Carlos M. Rinaldi-Ramos - Biomolecular Engineering, Cellular Engineering, and Synthetic Biology

Jang LabWe perform fundamental research and develop technologies for improving human health. Ongoing research includes studies of nanoparticle-biological interactions, cellular mechanics, engineering of proteases and CRISPR-Cas systems, development of new types of sensors, and new materials for biomedical applications.


Photo of Carlos M. Rinaldi-Ramos

Carlos Rinaldi-Ramos

Department Chair and Dean’s Leadership Professor
Work Office: CHE SC 289 Lab: CHE 333 and 337 1030 Center Drive Gainesville FL 32611 Work Phone: (352) 392-0881 Website: Rinaldi-Ramos Research Laboratory


MY GROUP STUDIES THE BEHAVIOR AND BIOMEDICAL APPLICATIONS OF MAGNETIC NANOPARTICLES. We combine expertise in synthesis and surface modification of magnetic nanoparticles, physical, chemical, and magnetic characterization, and modelling to understand the colloidal behavior of magnetic nanoparticles, their interaction with biological entities, and to advance their biomedical applications. We are actively investigating novel methods of synthesizing nanoparticles with tailored magnetic properties, evaluating nanoparticle stability and mobility in biological environments, and advancing applications of magnetic nanoparticles in cancer therapy and magnetic particle imaging.

Magnetic particle imaging (MPI) is a new biomedical imaging modality that enables unambiguous, tomographic, and quantitative evaluation of the distribution of magnetic nanoparticles in living subjects. We engineer biocompatible nanoparticle tracers for MPI that offer unprecedented resolution and sensitivity and can be used to track immune cells or image the distribution of biomarkers in pre-clinical models of cancer. We also engineer the surface of tracers to label cells of the innate and adaptive immune system for sensitive and quantitative tracking of their biodistribution. We collaborate with clinicians and other scientists to evaluate the application of MPI for tracking adoptive cell transfer immunotherapies. Students in my group become experts in nanoparticle synthesis, characterization, and evaluation for biomedical applications through highly collaborative, interdisciplinary research projects.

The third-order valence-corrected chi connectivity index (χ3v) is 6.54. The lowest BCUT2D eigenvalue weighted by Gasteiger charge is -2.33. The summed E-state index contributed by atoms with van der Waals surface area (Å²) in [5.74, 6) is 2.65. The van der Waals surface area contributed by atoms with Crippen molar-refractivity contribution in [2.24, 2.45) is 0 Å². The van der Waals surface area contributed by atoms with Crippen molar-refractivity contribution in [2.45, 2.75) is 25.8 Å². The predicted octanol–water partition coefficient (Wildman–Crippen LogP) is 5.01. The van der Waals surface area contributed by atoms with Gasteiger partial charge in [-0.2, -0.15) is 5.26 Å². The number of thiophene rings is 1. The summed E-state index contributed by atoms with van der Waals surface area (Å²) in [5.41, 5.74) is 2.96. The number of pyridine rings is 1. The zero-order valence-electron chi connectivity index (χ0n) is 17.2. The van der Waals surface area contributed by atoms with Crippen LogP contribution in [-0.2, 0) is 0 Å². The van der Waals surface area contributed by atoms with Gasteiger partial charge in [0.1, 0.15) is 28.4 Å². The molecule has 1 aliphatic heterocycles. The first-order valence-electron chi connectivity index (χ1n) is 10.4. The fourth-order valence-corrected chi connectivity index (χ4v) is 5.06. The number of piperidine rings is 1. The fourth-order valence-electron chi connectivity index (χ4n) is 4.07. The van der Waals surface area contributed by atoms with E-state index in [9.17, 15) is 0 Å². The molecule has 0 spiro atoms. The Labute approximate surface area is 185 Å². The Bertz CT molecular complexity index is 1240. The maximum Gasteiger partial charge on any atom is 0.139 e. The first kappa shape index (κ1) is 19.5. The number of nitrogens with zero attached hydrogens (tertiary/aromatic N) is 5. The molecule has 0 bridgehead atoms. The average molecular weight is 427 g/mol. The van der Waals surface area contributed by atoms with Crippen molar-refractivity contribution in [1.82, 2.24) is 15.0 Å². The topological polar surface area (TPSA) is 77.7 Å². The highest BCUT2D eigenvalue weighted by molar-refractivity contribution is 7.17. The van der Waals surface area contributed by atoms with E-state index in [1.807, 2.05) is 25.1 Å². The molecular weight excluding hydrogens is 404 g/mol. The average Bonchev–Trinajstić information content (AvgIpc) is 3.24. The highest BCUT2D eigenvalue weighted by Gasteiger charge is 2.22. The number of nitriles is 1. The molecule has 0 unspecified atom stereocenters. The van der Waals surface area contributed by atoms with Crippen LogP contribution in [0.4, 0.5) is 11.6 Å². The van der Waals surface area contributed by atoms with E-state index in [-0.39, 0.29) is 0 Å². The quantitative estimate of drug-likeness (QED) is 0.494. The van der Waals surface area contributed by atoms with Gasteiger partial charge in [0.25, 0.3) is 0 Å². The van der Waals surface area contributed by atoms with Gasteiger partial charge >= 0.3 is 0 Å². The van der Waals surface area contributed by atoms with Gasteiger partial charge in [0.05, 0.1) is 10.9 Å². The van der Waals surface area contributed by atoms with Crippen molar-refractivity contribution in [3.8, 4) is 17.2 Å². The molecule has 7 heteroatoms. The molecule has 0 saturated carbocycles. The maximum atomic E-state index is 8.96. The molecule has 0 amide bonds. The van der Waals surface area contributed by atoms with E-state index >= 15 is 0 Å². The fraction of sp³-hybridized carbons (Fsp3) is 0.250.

Ph.D., Massachusetts Institute of Technology, 2002
M.S.C.E.P., Massachusetts Institute of Technology, 2001
M.S., Massachusetts Institute of Technology, 2001
B.Sc., University of Puerto Rico, Mayagüez, 1998

Awards & Distinctions

  • Fellow, American Institute for Medical and Biological Engineering (AIMBE), 2020
  • University of Florida Term Professors, 2017-2020
  • Charles A. Stokes Term Professor, University of Florida, 2015-2018
  • International Journal of Nanomedicine Early Career Award, 2012
  • Presidential Early Career Award for Scientists and Engineers (PECASE), 2006

selected Publications

  • Lorena P. Maldonado-Camargo, Chuncheng Yang, and Carlos Rinaldi, “Scale-dependent rotational diffusion of nanoparticles in polymer solutions.” Nanoscale, 9(33):12039-12050, 2017. [doi:10.1039/C7NR01603D]
  • Mythreyi Unni, Amanda Uhl, Shehaab Savliwala, Benjamin Savitzky, Roham Dhavalikar, Nicolas Garraud, David Arnold, Lena Kourkoutis, Jennifer Andrew, and Carlos Rinaldi, “Thermal decomposition synthesis of iron oxide nanoparticles with diminished magnetic dead layer by controlled addition of oxygen.” ACS Nano, 11(2):2284-2303, 2017. [doi: 10.1021/acsnano.7b00609]
  • Lorena P. Maldonado-Camargo and Carlos Rinaldi, “Breakdown of the Stokes-Einstein relation for the rotational diffusivity of polymer grafted nanoparticles in polymer melts.” Nano Letters, 16:6767-6773, 2016. [doi: 10.1021/acs.nanolett.6b02359]
  • Camilo Velez, Isaac Torres-Díaz, L.P. Maldonado-Camargo, Carlos Rinaldi, and David P. Arnold, “Magnetic assembly and crosslinking of nanoparticles for releasable magnetic microstructures.” ACS Nano, 9(10):10165-10172, 2015. [doi: 10.1021/acsnano.5b03783]
  • Maribella Domenech, Ileana Marrero-Berrios, Madeline Torres-Lugo, and Carlos Rinaldi, “Lysosomal Membrane Permeabilization by Targeted Magnetic Nanoparticles in Alternating Magnetic Fields.” ACS Nano, 7(6):5091-5101, 2013. [doi: 10.1021/nn4007048]
  • Mar Creixell, Ana C. Bohorquez, Madeline Torres-Lugo, and Carlos Rinaldi, “EGFR-targeted magnetic nanoparticle heaters can kill cancer cells without a perceptible temperature rise.” ACS Nano, 5(9), 7124-7129, 2011. [doi: 10.1021/nn201822b]
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Office: CHE SC 289 Lab: CHE 333 and 337 Gainesville FL 32611